The Head of Public Relations at COCOBOD, Fifi Boafo, has said that the debate raised by the National Democratic Congress (NDC) and its minority group in parliament over the recent increase in cocoa prices is as a result of a lack of understanding of the pricing system.

This comes after Minority Leader Dr Cassiel Ato Forson explained that farmers should have gotten at least ¢2,500 cedis per cocoa bag given the high price on the international market.

According to the Ajumako Enyan Essiam MP, the price of the commodity has seen the biggest rise since 1977, and thus the government is ripping cocoa farmers off. 

But, speaking on PM Express on Joy News, Mr Boafo said the NDC's calculations of how farmers should be paid are flawed.

“The exchange rate used is actually 11.5 and it was provided by the Bank of Ghana. Bear in mind, it is not a one-off thing where the season is open today and all transactions are done today and for that reason, you have to use the exchange rate for the day.”

“So, the exchange rate that was used was actually 11.5 and if you use 11 .5 you get the actual figure that was quoted. So you do not have to border yourself with all the mathematics and all the semantics that was done with it,” Mr Boafo said.

He added that COCOBOD also does forward sales where the majority of crops are sold prior to the start of the season to help do an accurate forecast going into the cocoa season.

“When COCOBOD is starting the season, it gives a price that will be used for the purchase of cocoa the entire season. If you go to other countries, they will do the main crop season. The price will be different from the light crop season. In our case, it does not happen like that. What actually happened is that, beginning of the season, we know how much money is coming in and that is the basis of determining the price that is paid to the cocoa farmer. How do we know that? We know that because by the time you start the season, you have done about 80% of your crop already sold.”

“You know how much you are making going into the cocoa season and for which reason you are able to say that it is fair to give the farmer GHS1,308. If someone tells you today that you should use a figure of today to determine the price, obviously the person is unaware or has been briefed wrongly so the person does not know that by the time you start the season, the majority of your crop is already sold.”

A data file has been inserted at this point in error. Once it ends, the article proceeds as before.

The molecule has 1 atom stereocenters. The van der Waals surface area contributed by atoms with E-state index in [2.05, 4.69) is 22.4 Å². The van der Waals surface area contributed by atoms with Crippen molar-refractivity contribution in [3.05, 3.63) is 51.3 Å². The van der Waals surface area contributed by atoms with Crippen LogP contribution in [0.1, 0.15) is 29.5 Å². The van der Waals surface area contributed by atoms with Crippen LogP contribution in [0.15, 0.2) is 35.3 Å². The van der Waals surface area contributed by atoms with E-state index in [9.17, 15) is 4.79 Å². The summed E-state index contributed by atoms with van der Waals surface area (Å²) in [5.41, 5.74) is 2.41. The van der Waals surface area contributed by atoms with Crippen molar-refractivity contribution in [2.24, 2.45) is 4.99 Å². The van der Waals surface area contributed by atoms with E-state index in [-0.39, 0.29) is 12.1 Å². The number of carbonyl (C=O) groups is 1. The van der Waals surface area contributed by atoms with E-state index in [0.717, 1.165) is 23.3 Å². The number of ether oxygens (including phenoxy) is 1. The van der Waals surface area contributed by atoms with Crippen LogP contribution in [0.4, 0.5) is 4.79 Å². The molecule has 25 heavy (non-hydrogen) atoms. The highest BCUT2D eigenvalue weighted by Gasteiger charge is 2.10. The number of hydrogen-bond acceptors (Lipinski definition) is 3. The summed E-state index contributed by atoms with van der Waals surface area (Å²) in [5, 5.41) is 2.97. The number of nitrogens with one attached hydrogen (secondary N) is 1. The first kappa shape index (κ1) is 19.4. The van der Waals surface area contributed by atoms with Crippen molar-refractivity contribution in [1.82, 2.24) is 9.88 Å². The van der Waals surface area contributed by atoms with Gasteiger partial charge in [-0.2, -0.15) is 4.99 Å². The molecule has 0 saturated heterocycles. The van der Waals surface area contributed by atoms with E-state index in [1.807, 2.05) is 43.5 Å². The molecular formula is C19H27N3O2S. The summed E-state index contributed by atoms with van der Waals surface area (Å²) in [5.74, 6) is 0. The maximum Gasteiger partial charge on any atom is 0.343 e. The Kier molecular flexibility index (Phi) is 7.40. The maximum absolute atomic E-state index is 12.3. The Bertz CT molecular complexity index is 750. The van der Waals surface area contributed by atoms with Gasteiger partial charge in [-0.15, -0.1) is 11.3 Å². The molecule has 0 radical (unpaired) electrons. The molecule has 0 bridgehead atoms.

“But, they do not take into consideration the fact that the cocoa was sold from last year, October to date. They actually use a figure from August to form the basis of this discussion and then come to the conclusion without taking into consideration the fact that there's part of it that is freight, there's part of it that is for shipment and they lump it together for their analysis.”

Mr Boafo added that another thing that affects the price is the sizes of the bags explaining that if the size is not up to what is required for the market price, it is discounted adding “the discount is actually between 20 to 40 percent.”


President Akufo-Addo announced a more than 60 percent hike in cocoa prices for this year’s cocoa season, translating to GH¢1,308 per cocoa bag. 

Speaking at an event in Tepa on September 9, President Akufo-Addo acknowledged the challenges faced by cocoa farmers due to low international cocoa prices, exacerbated by the COVID-19 pandemic.

Despite these difficulties, he said that COCOBOD and the government have decided to raise the producer price of cocoa.

The President explained that cocoa prices had increased from GH¢7,600 per tonne in 2016 to GH¢12,800 per tonne in 2022, a substantial 68% increase.

He added that the government had further raised cocoa prices from GH¢12,800 per tonne to GH¢20,943 per tonne, equivalent to GH¢1,308 per bag for the new season, explaining also that this new price illustrates 70.5% of the Gross FoB price and is equal to $1,821 per tonne.

President Akufo-Addo also indicated that this is the highest price paid to cocoa farmers in West Africa in approximately 50 years.

But former president John Mahama argued that given the international market price of cocoa reaching a 46-year record high of $3,600, the government should have provided cocoa farmers with a more equitable share of the international FOB price.

He expressed disappointment that the government has chosen to offer farmers a mere GH¢1,308 per bag, which constitutes only 52.7% of the FOB Price on the international market.

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